Six ways to reduce supply chain risk in manufacturing

This article looks at ways that manufacturers can reduce supply chain risks in sourcing fasteners for products. It covers several considerations to think about during the procurement process.

By Adam Cherry May 1, 2024
Courtesy: Optimas Solutions

 

Learning Objectives

  • Learn six ways forward-thinking supply chain leaders can minimize risk in the fastener supply chain in support of manufacturing.
  • Understand why working with a full-service manufacturer and distributor of fasteners provide advantages to manufacturers.
  • Realize sourcing partner(s) can impact a company’s cash on hand, and manufacturing efficiency.

Supply chain insights

  • Learn about the six areas that can minimize fastener supply chain risk in manufacturing, and the right questions to ask.
  • By asking a variety of questions, supply chain managers can better understand the challenges and solutions.

With the supply chain challenges facing manufacturing executives over the past few years, among the many things occupying their thoughts are questions about their own supply chain, particularly when it comes to fastener solutions. Minimizing risk and ensuring part availability, quality and inventory management factor heavily into their supply chain teams’ short and long-term plans.

Optimas has had the opportunity to have many conversations with industrial manufacturers about supply chain risk and how to reduce it. From those conversations and the firm’s 130 years of experience in the fastener industry, here are six areas forward-thinking supply chain leaders should be thinking about, along with questions they should be asking.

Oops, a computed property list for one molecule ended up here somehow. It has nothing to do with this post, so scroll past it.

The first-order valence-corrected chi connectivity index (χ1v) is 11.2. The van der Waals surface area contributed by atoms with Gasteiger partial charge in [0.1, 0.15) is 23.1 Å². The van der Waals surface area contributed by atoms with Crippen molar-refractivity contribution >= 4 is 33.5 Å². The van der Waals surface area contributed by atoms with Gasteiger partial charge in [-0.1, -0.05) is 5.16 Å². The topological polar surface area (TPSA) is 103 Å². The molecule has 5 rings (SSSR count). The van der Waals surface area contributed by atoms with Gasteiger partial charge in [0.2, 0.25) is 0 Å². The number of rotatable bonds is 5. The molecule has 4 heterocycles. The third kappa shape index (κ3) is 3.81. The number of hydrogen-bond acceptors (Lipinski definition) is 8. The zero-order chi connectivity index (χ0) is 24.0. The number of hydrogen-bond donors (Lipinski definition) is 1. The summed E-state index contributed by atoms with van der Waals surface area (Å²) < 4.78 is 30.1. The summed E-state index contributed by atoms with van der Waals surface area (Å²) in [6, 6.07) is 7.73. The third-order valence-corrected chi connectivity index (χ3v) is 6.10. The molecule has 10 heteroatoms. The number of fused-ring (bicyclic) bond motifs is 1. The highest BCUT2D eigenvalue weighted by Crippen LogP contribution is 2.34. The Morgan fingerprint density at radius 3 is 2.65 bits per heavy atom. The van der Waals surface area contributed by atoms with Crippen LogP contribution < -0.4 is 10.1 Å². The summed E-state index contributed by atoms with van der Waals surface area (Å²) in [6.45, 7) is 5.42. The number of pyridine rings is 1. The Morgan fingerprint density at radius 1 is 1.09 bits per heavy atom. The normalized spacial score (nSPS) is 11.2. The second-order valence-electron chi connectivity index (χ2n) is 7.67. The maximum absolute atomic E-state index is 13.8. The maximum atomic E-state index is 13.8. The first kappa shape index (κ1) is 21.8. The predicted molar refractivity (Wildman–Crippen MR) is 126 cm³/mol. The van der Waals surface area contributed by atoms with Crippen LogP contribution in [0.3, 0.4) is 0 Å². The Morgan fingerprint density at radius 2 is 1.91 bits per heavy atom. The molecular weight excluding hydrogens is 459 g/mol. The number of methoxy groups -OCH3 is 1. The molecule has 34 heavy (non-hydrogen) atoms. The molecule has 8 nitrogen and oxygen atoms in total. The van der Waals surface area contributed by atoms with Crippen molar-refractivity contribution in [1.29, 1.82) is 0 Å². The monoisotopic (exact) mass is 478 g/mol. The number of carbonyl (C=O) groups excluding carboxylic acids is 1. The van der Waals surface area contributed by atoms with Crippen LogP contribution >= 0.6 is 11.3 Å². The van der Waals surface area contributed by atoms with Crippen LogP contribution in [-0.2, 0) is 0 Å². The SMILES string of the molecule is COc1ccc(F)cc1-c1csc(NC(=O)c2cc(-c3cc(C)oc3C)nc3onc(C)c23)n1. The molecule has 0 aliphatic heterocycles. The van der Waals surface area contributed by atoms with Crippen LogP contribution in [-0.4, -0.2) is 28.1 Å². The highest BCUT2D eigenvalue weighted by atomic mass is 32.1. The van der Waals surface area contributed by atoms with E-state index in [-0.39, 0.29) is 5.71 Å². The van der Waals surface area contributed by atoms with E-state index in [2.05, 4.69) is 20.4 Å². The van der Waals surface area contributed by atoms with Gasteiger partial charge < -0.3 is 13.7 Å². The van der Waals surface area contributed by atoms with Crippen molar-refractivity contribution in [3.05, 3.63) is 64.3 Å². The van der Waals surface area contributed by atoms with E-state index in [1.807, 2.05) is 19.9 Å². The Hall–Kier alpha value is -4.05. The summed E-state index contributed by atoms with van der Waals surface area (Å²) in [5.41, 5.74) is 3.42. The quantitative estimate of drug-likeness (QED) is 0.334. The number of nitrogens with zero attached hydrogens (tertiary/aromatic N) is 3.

Supply chain sourcing

How can one enhance bench strength with other vetted providers for times of higher demand and when customary sources cannot deliver?

Having the right fastener partnerships requires a periodic assessment of current and available resources, contributing business conditions, partner performance scores and a better understanding of the best strategies in delivering fastener solutions. As a manufacturer evaluates fastener partners, consider areas that will help build confidence.

  • What are the regional and/or global sourcing and availability capabilities?

  • How has the fastener supplier embraced digital transformation and has built its capabilities in Inventory management, digital automation tools, engineering and 3D modeling and other areas that have positively affected its overall operational effectiveness?

  • What types of in-house manufacturing does the supplier offer, such as cold heading manufacturing?

  • How extensive is its centralized quality protocols and culture of reducing defects?

  • How financially stable is the supplier — will they be there to support you down the road?

Planning and ensuring that you know your strategy from a supply continuity and risk mitigation perspective and which parts and suppliers are critical from a production perspective. In the end, it comes down to effective communication with key suppliers.

Figure 1: Optimas Solutions manufacturing and distribution headquarters in Wood Dale, Illinois.

Figure 1: Optimas Solutions manufacturing and distribution headquarters in Wood Dale, Illinois. Courtesy: Optimas Solutions

Availability and consistency

How can a manufacturer increase its visibility into the inventory available from current service providers?